- The doctor will evaluate a person’s withdrawal symptoms. If symptoms improve, the doctor will give the same dose as on day 1. However, if symptoms don’t improve, the doctor will administer the day 1 dose and an additional dose.
- After 2 hours, the doctor will re-evaluate a person’s withdrawal symptoms and may give another dose of Suboxone.
The doctor will continue the drug administration process for additional days until Suboxone can control and stabilize a person’s symptoms.
However, doctors may also recommend microdosing. This method may be more beneficial than other methods that are impractical or unaffordable or that a person does not respond well to.
A doctor will recommend a stable dosage of Suboxone for an extended period during the maintenance phase of treatment once a person’s withdrawal symptom improves. This can help a person ease withdrawal symptoms that may lead to using opioids again.
This phase may last several months or indefinitely. However, a person and their doctor can have ongoing discussions about stopping Suboxone or gradually reducing their dose as appropriate.
If a person’s withdrawal symptom increases during the tapering phase, the doctor may increase their dose until their symptoms improve.
Learn more about treatment for substance use disorder here.
If a person stops taking Suboxone without gradually tapering off their dose, they may experience withdrawal symptoms similar to other opioids. A person’s symptoms may vary depending on the dosage and duration of their Suboxone treatment.
Reports of Suboxone withdrawal showed that most symptoms typically peak by withdrawal day 3 and can last for the first 2 weeks.
Below is a chart showing possible Suboxone withdrawal symptoms and a timeline of how long they may last.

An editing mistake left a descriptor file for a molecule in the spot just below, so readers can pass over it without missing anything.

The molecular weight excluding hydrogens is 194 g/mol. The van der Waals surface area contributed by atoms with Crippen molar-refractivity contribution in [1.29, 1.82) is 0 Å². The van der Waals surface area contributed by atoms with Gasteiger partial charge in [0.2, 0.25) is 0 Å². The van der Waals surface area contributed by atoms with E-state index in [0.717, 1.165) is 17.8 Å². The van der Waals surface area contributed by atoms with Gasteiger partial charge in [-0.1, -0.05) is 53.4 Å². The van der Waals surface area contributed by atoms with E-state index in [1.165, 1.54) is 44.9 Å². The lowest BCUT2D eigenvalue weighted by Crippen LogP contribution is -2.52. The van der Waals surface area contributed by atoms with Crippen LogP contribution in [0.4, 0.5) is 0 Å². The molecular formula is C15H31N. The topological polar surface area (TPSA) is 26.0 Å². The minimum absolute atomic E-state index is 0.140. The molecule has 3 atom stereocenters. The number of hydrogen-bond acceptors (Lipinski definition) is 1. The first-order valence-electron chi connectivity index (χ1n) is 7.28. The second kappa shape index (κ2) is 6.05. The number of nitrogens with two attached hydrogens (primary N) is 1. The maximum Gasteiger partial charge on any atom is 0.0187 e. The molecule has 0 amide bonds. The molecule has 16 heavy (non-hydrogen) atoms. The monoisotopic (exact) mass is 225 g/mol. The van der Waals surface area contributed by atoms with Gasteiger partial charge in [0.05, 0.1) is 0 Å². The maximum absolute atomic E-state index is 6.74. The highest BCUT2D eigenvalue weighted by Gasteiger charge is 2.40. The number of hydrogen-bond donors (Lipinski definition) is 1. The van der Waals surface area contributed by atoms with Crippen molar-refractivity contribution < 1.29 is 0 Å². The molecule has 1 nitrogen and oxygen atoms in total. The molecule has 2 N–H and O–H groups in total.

Learn more about opioid withdrawal symptoms here.
Using more than the recommended dosage of Suboxone can increase a person’s risk of severe side effects. A person should not use more Suboxone than their doctor recommends.
Symptoms of overdose may include:
While there is a very small risk of overdosing on Suboxone, people should not exceed the dose that a doctor prescribes.
Learn how to recognize an opioid overdose here.
If a person has any symptoms of opioid overdose or has taken a large amount of Suboxone accidentally, they should contact a doctor or call the American Association of Poisons Control Centers at 800-222-1222 or use their online tool.
However, if symptoms are severe, they should call 911 or immediately go to their nearest emergency room.
To avoid overdosing on opioids or other medications, a person should avoid:
- taking higher amounts than prescribed
- using it alongside alcohol or sedatives
- taking it immediately after using other opioids
- injecting it
Anyone who thinks they are experiencing substance use disorder relating to Suboxone should speak with a doctor for guidance and supervision.
The doctor will evaluate a person’s medical history, their dosage of Suboxone, and how long they have been using it to map out the best treatment plan for them.
After a person starts treatment, they should contact a doctor if:
- they take a different dose than their doctor recommends
- their withdrawal symptoms get worse
- they start using Suboxone or other opioids again
Suboxone is a prescription brand-name medication used to help people recover from opioid use disorder. Although infrequent, Suboxone is prone to misuse. Substance misuse of Suboxone can affect a person’s health, so people should only take it as the doctor prescribes.
If a person notices symptoms of Suboxone misuse in themselves or others, they should contact a doctor. The doctor will assess the person’s condition and determine the most suitable treatment.